[roh-meyn, ruh-]
  1. Also called romaine lettuce, cos, cos lettuce. a variety of lettuce, Lactuca sativa longifolia, having a cylindrical head of long, relatively loose leaves.

Origin of romaine

1905–10; < French, feminine of romain Roman Unabridged Based on the Random House Unabridged Dictionary, © Random House, Inc. 2018

Examples from the Web for romaine

Historical Examples of romaine

  • Cress, Romaine, or bleached chicory may be used in place of lettuce.


    Sarah Tyson Heston Rorer

  • "Yes, but don't kick that way," said Romaine Smith, choking and sneezing.


    Susan Coolidge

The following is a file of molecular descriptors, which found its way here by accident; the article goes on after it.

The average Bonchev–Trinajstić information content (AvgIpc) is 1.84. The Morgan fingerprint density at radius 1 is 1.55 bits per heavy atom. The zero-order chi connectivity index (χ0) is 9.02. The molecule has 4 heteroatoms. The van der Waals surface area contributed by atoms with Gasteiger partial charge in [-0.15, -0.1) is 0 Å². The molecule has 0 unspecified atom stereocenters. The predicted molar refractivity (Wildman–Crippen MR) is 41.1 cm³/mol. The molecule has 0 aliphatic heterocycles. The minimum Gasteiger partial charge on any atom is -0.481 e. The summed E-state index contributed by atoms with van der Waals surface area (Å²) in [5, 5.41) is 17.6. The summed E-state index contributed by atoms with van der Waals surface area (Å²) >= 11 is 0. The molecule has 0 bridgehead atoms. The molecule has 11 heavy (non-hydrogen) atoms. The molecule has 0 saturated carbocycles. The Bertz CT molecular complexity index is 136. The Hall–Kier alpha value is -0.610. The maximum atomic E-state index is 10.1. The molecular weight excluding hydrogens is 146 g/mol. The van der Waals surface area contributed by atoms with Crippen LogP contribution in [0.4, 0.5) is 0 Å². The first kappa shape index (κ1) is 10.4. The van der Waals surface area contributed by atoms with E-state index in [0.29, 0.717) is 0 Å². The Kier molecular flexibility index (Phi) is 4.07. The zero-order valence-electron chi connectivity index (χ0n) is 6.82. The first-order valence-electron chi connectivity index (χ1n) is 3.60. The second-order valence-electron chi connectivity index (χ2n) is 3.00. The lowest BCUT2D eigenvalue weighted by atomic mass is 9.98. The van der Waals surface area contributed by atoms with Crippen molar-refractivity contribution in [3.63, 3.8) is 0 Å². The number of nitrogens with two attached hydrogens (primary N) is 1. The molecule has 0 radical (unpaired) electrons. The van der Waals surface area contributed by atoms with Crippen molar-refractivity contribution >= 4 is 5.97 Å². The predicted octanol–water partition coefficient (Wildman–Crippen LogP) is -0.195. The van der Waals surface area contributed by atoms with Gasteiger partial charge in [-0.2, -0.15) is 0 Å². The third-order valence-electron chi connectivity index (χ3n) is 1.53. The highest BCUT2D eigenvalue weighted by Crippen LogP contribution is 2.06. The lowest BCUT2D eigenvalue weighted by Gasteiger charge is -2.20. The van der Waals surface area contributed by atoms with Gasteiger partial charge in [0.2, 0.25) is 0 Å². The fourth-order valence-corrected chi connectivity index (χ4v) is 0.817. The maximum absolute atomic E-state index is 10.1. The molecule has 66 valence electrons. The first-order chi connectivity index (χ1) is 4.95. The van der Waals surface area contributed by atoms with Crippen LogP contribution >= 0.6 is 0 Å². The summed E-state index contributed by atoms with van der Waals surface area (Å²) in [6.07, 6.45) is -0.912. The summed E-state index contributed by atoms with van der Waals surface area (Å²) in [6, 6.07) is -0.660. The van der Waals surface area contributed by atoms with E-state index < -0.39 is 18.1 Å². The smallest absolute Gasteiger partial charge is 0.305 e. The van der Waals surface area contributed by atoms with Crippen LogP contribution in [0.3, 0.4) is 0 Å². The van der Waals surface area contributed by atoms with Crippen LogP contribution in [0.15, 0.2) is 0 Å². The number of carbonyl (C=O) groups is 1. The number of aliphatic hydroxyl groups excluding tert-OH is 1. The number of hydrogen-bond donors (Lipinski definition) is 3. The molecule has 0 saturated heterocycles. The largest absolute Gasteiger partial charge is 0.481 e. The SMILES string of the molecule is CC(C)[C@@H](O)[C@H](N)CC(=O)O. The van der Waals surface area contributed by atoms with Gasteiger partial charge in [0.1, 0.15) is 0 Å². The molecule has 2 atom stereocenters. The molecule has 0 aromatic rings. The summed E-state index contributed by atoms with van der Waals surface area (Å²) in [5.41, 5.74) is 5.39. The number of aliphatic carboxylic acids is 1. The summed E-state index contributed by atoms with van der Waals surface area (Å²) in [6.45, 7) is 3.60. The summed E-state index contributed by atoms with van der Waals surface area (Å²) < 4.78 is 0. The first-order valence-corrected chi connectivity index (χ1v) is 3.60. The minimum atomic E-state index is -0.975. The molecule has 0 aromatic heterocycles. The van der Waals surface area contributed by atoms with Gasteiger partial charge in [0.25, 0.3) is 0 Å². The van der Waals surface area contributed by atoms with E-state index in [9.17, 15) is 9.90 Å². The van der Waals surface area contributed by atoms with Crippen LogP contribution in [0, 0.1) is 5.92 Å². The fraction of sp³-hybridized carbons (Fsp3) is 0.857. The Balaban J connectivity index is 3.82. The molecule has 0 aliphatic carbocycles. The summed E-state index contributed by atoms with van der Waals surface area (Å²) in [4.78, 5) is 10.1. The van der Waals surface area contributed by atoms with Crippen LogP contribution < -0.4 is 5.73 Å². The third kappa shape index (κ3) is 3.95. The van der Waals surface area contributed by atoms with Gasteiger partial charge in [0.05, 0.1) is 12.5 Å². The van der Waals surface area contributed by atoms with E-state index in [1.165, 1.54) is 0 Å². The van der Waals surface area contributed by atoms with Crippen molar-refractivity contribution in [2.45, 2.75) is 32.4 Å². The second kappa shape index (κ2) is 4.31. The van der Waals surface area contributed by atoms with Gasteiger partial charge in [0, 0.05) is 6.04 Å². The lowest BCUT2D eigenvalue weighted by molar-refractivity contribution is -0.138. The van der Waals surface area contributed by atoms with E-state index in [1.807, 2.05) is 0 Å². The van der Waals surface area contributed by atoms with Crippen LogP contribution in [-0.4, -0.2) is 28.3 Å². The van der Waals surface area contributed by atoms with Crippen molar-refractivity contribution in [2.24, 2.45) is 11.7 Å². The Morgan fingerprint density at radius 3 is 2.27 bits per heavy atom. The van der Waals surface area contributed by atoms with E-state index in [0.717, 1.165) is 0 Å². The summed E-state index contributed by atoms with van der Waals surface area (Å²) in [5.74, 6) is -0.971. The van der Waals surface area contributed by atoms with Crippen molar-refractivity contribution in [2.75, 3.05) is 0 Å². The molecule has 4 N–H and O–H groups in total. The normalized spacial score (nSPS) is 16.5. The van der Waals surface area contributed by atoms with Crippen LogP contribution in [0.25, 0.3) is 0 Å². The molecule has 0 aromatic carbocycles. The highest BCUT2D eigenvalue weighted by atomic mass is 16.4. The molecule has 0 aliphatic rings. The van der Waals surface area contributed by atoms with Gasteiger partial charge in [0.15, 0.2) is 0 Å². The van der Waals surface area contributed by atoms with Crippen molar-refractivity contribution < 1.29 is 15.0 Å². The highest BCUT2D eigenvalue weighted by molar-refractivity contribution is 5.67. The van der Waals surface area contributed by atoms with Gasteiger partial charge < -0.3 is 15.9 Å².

• "I wish there really was a mill like that; I know what I would grind," said Romaine.


    Susan Coolidge

  • The old struggles of Alsace and Romaine come back to memory.

  • As she had determined, from that moment she devoted herself to Romaine.

British Dictionary definitions for romaine


  1. the usual US and Canadian name for cos 1

Word Origin for romaine

C20: from French, from romain Roman
Collins English Dictionary - Complete & Unabridged 2012 Digital Edition © William Collins Sons & Co. Ltd. 1979, 1986 © HarperCollins Publishers 1998, 2000, 2003, 2005, 2006, 2007, 2009, 2012

Word Origin and History for romaine

type of lettuce, 1876, from French romaine (in laitue romaine, literally "Roman lettuce"), from fem. of Old French romain "Roman," from Latin Romanus (see Roman). Perhaps so called because of the lettuce's introduction into France (by Bureau de la Rivière, chamberlain of Charles V and VI) at the time of the Avignon papacy (1309-77).

Online Etymology Dictionary, © 2010 Douglas Harper